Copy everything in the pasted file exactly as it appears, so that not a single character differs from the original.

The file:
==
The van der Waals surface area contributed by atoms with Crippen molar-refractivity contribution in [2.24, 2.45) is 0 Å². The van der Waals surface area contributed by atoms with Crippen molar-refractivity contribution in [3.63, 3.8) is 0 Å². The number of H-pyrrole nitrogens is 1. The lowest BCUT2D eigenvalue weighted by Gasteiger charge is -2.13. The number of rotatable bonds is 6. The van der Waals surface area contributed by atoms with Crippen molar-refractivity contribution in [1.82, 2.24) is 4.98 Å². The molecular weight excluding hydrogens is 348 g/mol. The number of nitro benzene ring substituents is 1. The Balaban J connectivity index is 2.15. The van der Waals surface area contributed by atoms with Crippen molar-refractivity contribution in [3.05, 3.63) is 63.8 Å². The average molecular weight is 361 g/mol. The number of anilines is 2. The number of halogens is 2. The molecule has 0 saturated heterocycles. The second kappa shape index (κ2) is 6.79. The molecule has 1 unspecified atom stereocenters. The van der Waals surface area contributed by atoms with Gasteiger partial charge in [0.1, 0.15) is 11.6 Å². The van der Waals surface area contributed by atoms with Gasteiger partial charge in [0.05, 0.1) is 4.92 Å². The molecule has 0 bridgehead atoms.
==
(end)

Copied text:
The van der Waals surface area contributed by atoms with Crippen molar-refractivity contribution in [2.24, 2.45) is 0 Å². The van der Waals surface area contributed by atoms with Crippen molar-refractivity contribution in [3.63, 3.8) is 0 Å². The number of H-pyrrole nitrogens is 1. The lowest BCUT2D eigenvalue weighted by Gasteiger charge is -2.13. The number of rotatable bonds is 6. The van der Waals surface area contributed by atoms with Crippen molar-refractivity contribution in [1.82, 2.24) is 4.98 Å². The molecular weight excluding hydrogens is 348 g/mol. The number of nitro benzene ring substituents is 1. The Balaban J connectivity index is 2.15. The van der Waals surface area contributed by atoms with Crippen molar-refractivity contribution in [3.05, 3.63) is 63.8 Å². The average molecular weight is 361 g/mol. The number of anilines is 2. The number of halogens is 2. The molecule has 0 saturated heterocycles. The second kappa shape index (κ2) is 6.79. The molecule has 1 unspecified atom stereocenters. The van der Waals surface area contributed by atoms with Gasteiger partial charge in [0.1, 0.15) is 11.6 Å². The van der Waals surface area contributed by atoms with Gasteiger partial charge in [0.05, 0.1) is 4.92 Å². The molecule has 0 bridgehead atoms.